Sen. Kerry rejected calls for the UAE wiretaps to be approved by the Foreign Intelligence Surveillance Act (FISA) court.

“We’re not trying to build a legal case,” said Sen. Kerry, “We’re protecting our homeland from a potential devastating terror strike. People need to wake up to the fact that we’re living in a post-9/11 world.”
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Friday, February 24, 2006

Nebraska and Desperate Housewives? A Great Plains Education for Young Celebs

Print: The Chronicle: 2/24/2006: A Great Plains Education for Young Celebs: "A Great Plains Education for Young Celebs


From her tidy 'home' on Wisteria Lane, the 15-year-old actress Andrea Bowen submits her assignments to a school 1,500 miles away, in Lincoln, Neb.

Ms. Bowen, who plays Julie Mayer on ABC's Desperate Housewives, is enrolled in Independent Study High School, a program operated by the University of Nebraska at Lincoln's Office of Extended Education and Outreach. Every day the 10th-grader meets with a proctor on the Universal Studios lot and does schoolwork for five hours through the online program.

Other celebrities, like the pop musicians Britney Spears and Justin Timberlake, and the actress Emmy Rossum (who starred in The Phantom of the Opera), have obtained their high-school diplomas from the accredited program."

No Computer Left Behind

Print: The Chronicle: 2/24/2006: No Computer Left Behind: "As it turns out, 'good enough' is precisely what multiple-choice exams are all about. Easy, mechanical grading is made possible by restricting possible answers, akin to a translator's receiving four possible translations for a sentence. Not only would those four possibilities make the work of the translator much easier, but a smart translator — even one with a novice understanding of the translated language — could home in on the correct answer by recognizing awkward (or proper) sounding pieces in each possible answer. By restricting the answers to certain possibilities, multiple-choice questions provide a circumscribed realm of information, where subtle clues in both the question and the few answers allow shrewd test takers to make helpful associations and rule out certain answers (for decades, test-preparation companies like Kaplan Inc. have made a good living teaching students that trick). The 'gaming' of a question can occur even when the test taker doesn't know the correct answer and is not entirely familiar with the subject matter."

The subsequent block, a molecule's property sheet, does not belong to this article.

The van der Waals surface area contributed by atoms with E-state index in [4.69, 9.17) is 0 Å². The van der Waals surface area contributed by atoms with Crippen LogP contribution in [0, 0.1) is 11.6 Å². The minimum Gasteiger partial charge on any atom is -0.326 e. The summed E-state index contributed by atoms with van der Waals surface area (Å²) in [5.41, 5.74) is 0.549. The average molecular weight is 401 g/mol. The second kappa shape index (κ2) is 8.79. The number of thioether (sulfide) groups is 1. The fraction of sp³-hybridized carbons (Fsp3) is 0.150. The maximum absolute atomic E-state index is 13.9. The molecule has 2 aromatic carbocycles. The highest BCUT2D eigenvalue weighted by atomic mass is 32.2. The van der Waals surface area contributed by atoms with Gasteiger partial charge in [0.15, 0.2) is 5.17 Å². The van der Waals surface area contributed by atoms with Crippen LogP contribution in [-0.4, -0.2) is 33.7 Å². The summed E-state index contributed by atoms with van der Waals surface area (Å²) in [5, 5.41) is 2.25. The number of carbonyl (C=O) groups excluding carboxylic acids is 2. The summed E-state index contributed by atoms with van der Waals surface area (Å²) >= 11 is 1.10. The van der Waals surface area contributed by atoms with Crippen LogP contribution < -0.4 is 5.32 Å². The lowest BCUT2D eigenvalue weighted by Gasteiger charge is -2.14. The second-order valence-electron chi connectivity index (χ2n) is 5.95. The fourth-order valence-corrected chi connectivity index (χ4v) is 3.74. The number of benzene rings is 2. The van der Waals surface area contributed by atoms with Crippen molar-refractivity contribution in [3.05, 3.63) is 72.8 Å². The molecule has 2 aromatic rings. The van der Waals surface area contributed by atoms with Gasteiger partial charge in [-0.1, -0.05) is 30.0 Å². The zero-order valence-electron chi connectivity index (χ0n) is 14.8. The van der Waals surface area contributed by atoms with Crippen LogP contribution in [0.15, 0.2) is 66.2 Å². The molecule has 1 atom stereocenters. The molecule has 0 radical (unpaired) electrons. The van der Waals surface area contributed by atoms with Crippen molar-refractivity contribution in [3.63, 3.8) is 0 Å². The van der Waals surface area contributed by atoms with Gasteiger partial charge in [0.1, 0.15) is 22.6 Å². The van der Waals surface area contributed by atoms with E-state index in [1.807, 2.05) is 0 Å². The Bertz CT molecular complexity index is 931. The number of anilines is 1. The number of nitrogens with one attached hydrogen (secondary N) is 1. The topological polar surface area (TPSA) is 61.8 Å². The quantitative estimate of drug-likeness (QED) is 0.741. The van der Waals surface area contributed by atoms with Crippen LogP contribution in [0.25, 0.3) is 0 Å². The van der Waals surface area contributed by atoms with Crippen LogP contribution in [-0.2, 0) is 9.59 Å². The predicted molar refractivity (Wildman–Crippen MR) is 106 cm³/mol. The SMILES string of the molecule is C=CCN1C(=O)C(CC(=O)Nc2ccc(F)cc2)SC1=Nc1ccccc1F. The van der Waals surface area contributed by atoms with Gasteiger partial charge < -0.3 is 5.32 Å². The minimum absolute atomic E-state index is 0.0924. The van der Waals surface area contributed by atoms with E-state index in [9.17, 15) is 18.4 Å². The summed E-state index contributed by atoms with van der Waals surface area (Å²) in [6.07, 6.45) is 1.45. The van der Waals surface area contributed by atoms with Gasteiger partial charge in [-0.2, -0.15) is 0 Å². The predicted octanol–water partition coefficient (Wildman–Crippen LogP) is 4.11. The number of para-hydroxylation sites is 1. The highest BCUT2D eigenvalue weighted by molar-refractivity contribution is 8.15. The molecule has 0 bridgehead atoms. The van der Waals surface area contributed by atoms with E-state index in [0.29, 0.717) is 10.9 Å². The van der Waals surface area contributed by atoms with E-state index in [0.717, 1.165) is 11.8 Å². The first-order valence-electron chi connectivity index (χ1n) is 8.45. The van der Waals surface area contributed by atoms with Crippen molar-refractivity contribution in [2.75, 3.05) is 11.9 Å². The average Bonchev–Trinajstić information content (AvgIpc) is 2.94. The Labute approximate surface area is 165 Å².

More great connections between history and computing and thought-provoking ideas from Roy Rosenzweig.

Rating my Fellow Professors.com?

The Chronicle: Daily news: 02/24/2006 -- 03: "U. of Saskatchewan Fires Tenured Professor Accused of Maligning Colleagues on RateMyProfessors.com


Information Technology
U. of Saskatchewan fires tenured professor accused of maligning colleagues on RateMyProfessors.com

The University of Saskatchewan has fired a tenured professor after determining that he had anonymously posted disparaging messages about fellow faculty members on RateMyProfessors.com.

Stephen Berman was a math professor at the university for more than 30 years. According to an independent arbitration panel, he maligned colleagues in postings to the Web site over a seven-month period during 2002 and 2003. The site is designed for students to share their views of their professors with other students.

Barbara Daigle, associate vice president for human resources at the university, said investigations had found that Mr. Berman had crossed the line of professionalism and had disrupted the institution's work environment."


And we were worried about disgruntled students!

Tuesday, February 21, 2006